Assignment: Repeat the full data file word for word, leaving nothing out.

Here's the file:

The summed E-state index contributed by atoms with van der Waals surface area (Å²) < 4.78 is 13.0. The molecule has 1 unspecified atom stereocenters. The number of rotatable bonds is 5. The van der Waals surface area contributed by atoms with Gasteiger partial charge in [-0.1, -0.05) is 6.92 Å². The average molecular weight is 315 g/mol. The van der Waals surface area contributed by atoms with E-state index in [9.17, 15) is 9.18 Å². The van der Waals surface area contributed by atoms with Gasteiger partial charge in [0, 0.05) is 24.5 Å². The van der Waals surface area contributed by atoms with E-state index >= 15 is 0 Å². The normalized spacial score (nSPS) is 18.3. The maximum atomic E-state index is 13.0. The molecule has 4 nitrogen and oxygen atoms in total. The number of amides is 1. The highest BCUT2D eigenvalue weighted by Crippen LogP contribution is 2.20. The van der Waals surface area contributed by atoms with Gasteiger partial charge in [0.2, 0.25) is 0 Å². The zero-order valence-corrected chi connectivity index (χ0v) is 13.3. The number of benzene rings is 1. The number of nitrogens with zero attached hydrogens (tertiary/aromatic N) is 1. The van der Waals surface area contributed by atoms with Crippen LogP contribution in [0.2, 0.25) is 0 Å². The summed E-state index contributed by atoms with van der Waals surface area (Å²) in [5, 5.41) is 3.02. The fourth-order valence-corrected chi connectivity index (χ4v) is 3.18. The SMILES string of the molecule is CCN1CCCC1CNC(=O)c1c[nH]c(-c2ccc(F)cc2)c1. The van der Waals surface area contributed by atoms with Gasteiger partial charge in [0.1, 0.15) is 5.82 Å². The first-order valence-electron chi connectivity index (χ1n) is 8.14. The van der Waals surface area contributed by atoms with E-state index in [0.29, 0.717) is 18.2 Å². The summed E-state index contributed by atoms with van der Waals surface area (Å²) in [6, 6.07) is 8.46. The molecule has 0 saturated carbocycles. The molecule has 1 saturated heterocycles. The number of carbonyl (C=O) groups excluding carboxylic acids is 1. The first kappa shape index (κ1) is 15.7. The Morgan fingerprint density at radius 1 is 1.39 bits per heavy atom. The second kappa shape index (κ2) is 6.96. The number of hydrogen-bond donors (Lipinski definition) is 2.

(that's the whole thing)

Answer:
The summed E-state index contributed by atoms with van der Waals surface area (Å²) < 4.78 is 13.0. The molecule has 1 unspecified atom stereocenters. The number of rotatable bonds is 5. The van der Waals surface area contributed by atoms with Gasteiger partial charge in [-0.1, -0.05) is 6.92 Å². The average molecular weight is 315 g/mol. The van der Waals surface area contributed by atoms with E-state index in [9.17, 15) is 9.18 Å². The van der Waals surface area contributed by atoms with Gasteiger partial charge in [0, 0.05) is 24.5 Å². The van der Waals surface area contributed by atoms with E-state index >= 15 is 0 Å². The normalized spacial score (nSPS) is 18.3. The maximum atomic E-state index is 13.0. The molecule has 4 nitrogen and oxygen atoms in total. The number of amides is 1. The highest BCUT2D eigenvalue weighted by Crippen LogP contribution is 2.20. The van der Waals surface area contributed by atoms with Gasteiger partial charge in [0.2, 0.25) is 0 Å². The zero-order valence-corrected chi connectivity index (χ0v) is 13.3. The number of benzene rings is 1. The number of nitrogens with zero attached hydrogens (tertiary/aromatic N) is 1. The van der Waals surface area contributed by atoms with Crippen LogP contribution in [0.2, 0.25) is 0 Å². The summed E-state index contributed by atoms with van der Waals surface area (Å²) in [5, 5.41) is 3.02. The fourth-order valence-corrected chi connectivity index (χ4v) is 3.18. The SMILES string of the molecule is CCN1CCCC1CNC(=O)c1c[nH]c(-c2ccc(F)cc2)c1. The van der Waals surface area contributed by atoms with Gasteiger partial charge in [0.1, 0.15) is 5.82 Å². The first-order valence-electron chi connectivity index (χ1n) is 8.14. The van der Waals surface area contributed by atoms with E-state index in [0.29, 0.717) is 18.2 Å². The summed E-state index contributed by atoms with van der Waals surface area (Å²) in [6, 6.07) is 8.46. The molecule has 0 saturated carbocycles. The molecule has 1 saturated heterocycles. The number of carbonyl (C=O) groups excluding carboxylic acids is 1. The first kappa shape index (κ1) is 15.7. The Morgan fingerprint density at radius 1 is 1.39 bits per heavy atom. The second kappa shape index (κ2) is 6.96. The number of hydrogen-bond donors (Lipinski definition) is 2.